Christmas doesn’t have to be sweet. It can be spicy and fresh and irreverent, as sales at UglyChristmasSweater.com prove.
The Commerce Township-based online retailer sells a huge array of colorful and off-color holiday sweaters — a mix of risqué and memorable ones that say “Jingle my bells” or “Santa’s favorite ho” and some bearing licensed pop culture icons such as Star Wars’ Chewbacca, Pickle Rick and Will Farrell as Elf. There are licensed sweaters and sweatshirts featuring the Grinch (in several poses), scenes from “Home Alone” and “The Office” and there’s even a President Donald Trump sweater. There are also ugly Christmas socks, which appeal to fans and detractors alike, according to company president Fred Hajjar.
Almost all of it is exclusive to the Oakland County company, which designs 90 percent of what it sells, said Hajjar.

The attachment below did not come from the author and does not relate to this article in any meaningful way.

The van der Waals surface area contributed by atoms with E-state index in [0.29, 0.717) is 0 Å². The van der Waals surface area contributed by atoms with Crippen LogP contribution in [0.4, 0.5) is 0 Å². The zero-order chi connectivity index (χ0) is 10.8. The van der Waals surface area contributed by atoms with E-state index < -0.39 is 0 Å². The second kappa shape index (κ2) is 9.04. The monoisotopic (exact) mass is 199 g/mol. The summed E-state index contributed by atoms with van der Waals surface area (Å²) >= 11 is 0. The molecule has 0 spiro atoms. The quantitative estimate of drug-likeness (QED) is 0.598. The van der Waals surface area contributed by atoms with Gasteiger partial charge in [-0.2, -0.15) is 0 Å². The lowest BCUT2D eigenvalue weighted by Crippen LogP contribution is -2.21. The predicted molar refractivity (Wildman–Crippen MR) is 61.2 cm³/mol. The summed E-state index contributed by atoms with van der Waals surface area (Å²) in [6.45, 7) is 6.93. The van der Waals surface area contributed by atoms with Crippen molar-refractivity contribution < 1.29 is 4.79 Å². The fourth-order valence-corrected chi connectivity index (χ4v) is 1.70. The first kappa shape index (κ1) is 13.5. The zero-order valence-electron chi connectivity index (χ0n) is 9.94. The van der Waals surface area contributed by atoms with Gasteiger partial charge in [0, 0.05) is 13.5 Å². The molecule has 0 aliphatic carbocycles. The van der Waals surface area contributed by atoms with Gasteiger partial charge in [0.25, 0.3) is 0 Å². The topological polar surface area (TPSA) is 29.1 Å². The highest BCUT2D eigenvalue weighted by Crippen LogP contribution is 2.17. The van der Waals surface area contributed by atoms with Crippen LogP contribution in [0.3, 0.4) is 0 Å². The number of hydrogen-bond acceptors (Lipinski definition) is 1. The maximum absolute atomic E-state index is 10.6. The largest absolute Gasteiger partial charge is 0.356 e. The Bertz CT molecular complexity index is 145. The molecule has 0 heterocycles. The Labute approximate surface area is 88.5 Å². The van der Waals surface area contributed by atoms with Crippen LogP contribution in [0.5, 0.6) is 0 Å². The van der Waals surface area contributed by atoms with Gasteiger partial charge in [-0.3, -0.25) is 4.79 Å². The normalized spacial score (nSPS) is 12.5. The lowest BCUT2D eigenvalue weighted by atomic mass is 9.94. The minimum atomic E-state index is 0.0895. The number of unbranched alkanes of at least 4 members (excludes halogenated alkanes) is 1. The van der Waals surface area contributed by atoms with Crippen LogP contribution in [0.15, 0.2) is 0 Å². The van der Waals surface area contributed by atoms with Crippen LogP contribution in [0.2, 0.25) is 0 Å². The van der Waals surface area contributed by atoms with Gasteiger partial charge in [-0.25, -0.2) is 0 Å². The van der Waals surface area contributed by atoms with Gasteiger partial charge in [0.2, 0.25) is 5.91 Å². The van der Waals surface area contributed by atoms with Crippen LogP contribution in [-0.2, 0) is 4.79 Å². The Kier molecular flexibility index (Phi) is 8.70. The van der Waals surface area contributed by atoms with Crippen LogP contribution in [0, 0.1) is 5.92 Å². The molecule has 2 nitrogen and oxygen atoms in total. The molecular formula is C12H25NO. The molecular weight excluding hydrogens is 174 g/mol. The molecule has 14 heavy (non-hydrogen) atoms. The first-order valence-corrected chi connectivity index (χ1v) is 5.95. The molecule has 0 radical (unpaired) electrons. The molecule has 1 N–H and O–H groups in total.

Sweaters run around $30-$70, with other apparel (socks, dog sweaters and the like) can be had for $10-$20.
Like waistlines around the holidays, Ugly Christmas Sweater Inc. is growing, with sales expected to surge 35 percent this year, up from the 15 to 20 percent growth of recent years. That means $6.5 million to $7 million in sweaters, holiday pajamas and the like.
“A lot of that has to do with teaming up with influencers online,” said Hajjar.
It added licensed sweaters and apparel from two gaming world superstars whose gamer names are Ninja and PewDiePie. PewDiePie has 74.4 million subscribers on YouTube. “Their fans are really diehard,” he said.
Many retailers, large and small, sell ugly Christmas sweaters, from Kohl’s and JCPenney to a site called Tipsy Elves, which also sells Halloween, St. Patrick’s Day and Hanukkah apparel and holiday sweaters for dogs.
Although holiday sweaters have been around for decades, the trend may have taken off around 2001 when young professionals donned their ironic retro holiday sweaters for ugly sweater parties, according to a Time magazine article. They have become such iconic holiday fun that this year Krispy Kreme created a holiday doughnut inspired by them, and art museums and downtowns host holiday events and bar crawls where guests are asked to wear them.